The total sales were down 0.6% according to the Scottish Retail Consortium (SRC).
On the other hand, the drop was not as bad compared to previous months, however the SRC said it was still the worst February performance since they started the survey.
Sales of food did well as customers stocked up after the Christmas period.
Total food sales increased by 3.4% compared with a year ago, although the SRC pointed out that it was lower than the rate of inflation, so customers actually bought less than 1 year ago.
Non food sales dropped by 4.4% and the SRC said that white goods and other big ticket items suffered the most.
On the like for like measure, which doesn’t include the effect of new store openings, all sales fell by 1.7%, non food dropped by 4.8% and food sales grew by 1.6%.
Director of the SRC, Ian Shearer, said “Food did better than in January as people restocked but most non-food goods struggled seriously.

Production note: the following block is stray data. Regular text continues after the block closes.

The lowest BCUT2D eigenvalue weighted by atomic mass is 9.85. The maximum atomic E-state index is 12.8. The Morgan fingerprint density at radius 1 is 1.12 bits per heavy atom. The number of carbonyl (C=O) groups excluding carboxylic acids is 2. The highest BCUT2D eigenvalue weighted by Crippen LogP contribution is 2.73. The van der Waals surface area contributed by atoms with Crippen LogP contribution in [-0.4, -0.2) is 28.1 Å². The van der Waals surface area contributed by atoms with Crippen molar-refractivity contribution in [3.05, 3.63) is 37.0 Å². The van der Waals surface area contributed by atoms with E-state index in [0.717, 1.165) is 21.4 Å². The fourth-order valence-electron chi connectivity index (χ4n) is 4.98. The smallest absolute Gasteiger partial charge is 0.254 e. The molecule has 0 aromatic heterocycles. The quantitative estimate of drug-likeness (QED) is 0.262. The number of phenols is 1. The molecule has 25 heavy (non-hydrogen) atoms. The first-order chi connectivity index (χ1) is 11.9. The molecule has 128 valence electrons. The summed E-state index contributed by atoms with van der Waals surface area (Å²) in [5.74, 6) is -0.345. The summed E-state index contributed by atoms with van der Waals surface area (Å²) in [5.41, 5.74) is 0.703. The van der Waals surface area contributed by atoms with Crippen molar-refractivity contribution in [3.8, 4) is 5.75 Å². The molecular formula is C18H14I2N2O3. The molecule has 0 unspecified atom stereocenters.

“Especially for big-ticket items, it’s taking margin-sapping discounts to generate the sales that are happening because many customers are still afraid to spend where they don’t have to.”
Head of retail in Scotland for KPMG, said, “Until an upturn is truly felt through jobs, wages or net income, it seems that no level of promotion or discounting from the retailer can really lift the gloom.
“Many retailers feel they are fighting hard just to stand still at best and don’t see any light at the end of the tunnel.”
He added, “However, there are retailers out there who deliver what the customer wants and needs – in terms of product, brand and price – which proves that if the proposition is spot-on it is still possible to outperform the market and the competition.”
It’s not just supermarkets struggling in the economic climate, so are manufacturers, UK restaurant insurance providers, suppliers and restaurants. However, it seems that supermarkets are adapting to customers’ needs like providing value food and meal deals.